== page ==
Tyson delivered a bombshell in June when the company said it was cooperating with the U.S. Justice Department’s investigation. The admission came just after executives at Pilgrim’s Pride Corp., the second-biggest chicken producer, were indicted in the scheme. Left out, however, was how Tyson was involved.
A new indictment, filed in federal court on Tuesday, makes the connection a bit clearer. Six more executives and managers, including two former Tyson workers, were accused of conspiring with the four initially indicted in June in a years-long effort to rig bids and fix chicken prices.
The allegations are the latest legal entanglement for American meat producers over how their products are priced and how workers are treated in the plants that turn animals into food. The industry already has been reeling from Covid-19 outbreaks that shut down slaughter plants and eroded beef, poultry and pork production earlier this year.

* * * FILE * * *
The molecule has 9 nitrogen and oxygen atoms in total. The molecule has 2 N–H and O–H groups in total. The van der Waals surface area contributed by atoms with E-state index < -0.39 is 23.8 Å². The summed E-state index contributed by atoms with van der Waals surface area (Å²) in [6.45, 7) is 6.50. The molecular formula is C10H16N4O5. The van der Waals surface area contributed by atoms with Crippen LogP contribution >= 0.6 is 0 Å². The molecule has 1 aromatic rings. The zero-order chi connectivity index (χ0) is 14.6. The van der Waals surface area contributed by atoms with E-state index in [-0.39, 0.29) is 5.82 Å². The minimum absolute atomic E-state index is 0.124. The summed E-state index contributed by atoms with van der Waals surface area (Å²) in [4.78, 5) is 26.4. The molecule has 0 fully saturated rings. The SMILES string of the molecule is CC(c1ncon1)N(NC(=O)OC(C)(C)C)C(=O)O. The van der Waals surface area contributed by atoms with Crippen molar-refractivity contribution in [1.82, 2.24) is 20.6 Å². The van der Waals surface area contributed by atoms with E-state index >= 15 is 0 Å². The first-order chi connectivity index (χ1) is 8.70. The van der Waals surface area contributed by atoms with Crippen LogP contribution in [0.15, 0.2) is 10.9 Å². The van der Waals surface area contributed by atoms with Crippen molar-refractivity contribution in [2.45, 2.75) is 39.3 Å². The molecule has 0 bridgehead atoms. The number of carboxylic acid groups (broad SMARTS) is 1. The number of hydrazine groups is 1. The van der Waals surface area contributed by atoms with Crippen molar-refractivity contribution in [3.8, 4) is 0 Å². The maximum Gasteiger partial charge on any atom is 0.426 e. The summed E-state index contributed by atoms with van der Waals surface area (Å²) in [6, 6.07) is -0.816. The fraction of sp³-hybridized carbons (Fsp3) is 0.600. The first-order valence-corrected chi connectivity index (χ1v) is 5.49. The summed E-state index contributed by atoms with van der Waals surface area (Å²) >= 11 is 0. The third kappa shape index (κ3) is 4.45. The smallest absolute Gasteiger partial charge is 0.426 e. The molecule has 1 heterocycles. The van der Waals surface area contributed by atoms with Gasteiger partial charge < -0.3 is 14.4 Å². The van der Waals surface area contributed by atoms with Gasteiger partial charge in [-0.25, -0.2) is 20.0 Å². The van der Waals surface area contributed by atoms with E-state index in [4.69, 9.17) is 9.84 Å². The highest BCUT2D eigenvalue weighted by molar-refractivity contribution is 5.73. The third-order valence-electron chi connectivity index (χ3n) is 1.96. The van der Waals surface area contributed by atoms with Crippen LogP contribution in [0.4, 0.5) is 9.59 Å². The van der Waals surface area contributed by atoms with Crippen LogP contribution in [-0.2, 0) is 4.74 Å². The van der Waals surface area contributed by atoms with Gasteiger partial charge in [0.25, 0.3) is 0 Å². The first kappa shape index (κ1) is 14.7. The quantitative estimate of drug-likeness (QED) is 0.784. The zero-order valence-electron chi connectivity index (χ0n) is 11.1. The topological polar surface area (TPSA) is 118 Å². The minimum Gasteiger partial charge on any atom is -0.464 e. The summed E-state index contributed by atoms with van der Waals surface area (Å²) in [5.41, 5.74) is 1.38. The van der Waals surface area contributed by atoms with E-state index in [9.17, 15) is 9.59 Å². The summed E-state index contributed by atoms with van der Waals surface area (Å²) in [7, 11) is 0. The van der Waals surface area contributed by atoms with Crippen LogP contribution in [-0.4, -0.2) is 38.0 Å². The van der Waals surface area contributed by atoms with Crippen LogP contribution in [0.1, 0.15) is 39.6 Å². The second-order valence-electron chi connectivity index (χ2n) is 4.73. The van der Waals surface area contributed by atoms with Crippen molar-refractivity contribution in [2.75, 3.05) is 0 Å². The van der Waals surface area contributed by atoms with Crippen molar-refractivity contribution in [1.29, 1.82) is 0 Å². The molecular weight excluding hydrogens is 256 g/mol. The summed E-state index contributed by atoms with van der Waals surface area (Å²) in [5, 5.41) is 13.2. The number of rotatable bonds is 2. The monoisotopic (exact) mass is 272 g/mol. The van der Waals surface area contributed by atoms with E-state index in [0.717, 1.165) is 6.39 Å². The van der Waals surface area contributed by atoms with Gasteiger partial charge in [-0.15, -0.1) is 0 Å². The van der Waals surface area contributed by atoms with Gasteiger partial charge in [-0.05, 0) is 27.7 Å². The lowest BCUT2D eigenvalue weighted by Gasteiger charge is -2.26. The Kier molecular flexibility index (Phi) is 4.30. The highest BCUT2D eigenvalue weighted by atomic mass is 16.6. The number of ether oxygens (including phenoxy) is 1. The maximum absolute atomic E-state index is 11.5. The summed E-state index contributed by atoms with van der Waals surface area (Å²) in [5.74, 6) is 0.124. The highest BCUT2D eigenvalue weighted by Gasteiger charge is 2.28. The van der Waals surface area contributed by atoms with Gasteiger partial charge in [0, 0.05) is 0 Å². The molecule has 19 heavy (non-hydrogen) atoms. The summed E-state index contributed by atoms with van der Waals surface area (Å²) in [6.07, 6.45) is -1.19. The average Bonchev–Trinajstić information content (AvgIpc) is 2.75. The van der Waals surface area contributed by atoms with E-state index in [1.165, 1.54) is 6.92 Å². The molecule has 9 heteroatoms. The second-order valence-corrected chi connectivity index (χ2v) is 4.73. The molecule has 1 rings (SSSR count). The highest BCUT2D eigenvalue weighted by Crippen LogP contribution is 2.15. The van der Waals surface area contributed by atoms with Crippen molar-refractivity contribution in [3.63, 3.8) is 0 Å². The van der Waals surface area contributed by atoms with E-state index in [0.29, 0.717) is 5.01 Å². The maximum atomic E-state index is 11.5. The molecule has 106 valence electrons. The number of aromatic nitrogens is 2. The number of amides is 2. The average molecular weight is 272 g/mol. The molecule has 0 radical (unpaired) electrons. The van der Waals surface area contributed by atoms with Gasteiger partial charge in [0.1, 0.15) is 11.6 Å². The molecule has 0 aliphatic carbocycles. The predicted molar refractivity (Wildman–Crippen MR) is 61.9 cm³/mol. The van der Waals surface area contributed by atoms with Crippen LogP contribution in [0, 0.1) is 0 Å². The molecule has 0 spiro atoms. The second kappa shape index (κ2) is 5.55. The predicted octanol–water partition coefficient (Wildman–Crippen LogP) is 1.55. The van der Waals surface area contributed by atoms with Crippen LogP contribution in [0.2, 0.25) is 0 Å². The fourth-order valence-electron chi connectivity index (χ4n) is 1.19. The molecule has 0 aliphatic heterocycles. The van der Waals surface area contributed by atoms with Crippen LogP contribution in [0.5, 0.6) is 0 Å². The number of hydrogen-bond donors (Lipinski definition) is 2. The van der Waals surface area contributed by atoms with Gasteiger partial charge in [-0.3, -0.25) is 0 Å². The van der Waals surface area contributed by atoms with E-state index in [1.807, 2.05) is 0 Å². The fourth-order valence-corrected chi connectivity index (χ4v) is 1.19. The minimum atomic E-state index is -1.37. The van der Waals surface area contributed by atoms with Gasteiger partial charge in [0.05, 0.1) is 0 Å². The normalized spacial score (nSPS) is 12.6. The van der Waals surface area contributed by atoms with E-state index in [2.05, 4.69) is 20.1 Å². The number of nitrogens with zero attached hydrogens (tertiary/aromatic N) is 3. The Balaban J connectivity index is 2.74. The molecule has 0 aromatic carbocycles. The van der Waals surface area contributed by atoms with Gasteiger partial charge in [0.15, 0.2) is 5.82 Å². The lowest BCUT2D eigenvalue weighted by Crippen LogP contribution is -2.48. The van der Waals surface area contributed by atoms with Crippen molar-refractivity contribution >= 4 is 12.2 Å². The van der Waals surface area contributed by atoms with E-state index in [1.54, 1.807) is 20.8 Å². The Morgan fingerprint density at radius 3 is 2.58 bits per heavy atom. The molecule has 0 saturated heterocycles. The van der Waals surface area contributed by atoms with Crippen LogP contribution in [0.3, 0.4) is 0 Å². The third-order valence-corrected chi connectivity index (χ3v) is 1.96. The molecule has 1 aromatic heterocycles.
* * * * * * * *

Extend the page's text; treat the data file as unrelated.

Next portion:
Tyson declined to comment on the latest indictment, pointing to a June 10 statement that said it had uncovered information pertaining to the investigation and immediately alerted the DOJ and was applying for leniency in the matter.
While the indictment doesn’t name Tyson, it states that two of the indicted, Timothy Mulrenin and Gary Brian Roberts, worked at “Supplier-3,” a company headquartered in Arkansas -- where Tyson is based in the town of Springdale.
Mulrenin was a director of sales at Tyson prior to moving to Perdue Farms in 2018, while Roberts was a vice president at Tyson prior to joining Case Foods Inc., according to their LinkedIn pages. The indictment also mentioned but did not name two additional employees at Supplier-3.
Pilgrim’s Pride didn’t reply to a request for comment. Perdue declined to comment. The National Chicken Council said it does not comment on legal matters of its members. Mulrenin and Roberts didn’t reply to messages on LinkedIn.
Using phone records and text messages, the indictment alleges the two former Tyson employees worked with other poultry companies including Pilgrim’s to fix prices for chicken sold to quick-serve restaurants between 2012 and 2019.
Regarding negotiations over what one restaurant would pay for chicken in 2017, Mulrenin replied to a message inquiring about a cut in prices: “Definitely appears he’s under the impression we all dropped prices more than we did.”
The latest indictment also named William Lovette, who stepped down as CEO of Pilgrim’s in 2019. Jayson Penn, who succeeded Lovette and was first named in the June indictment,
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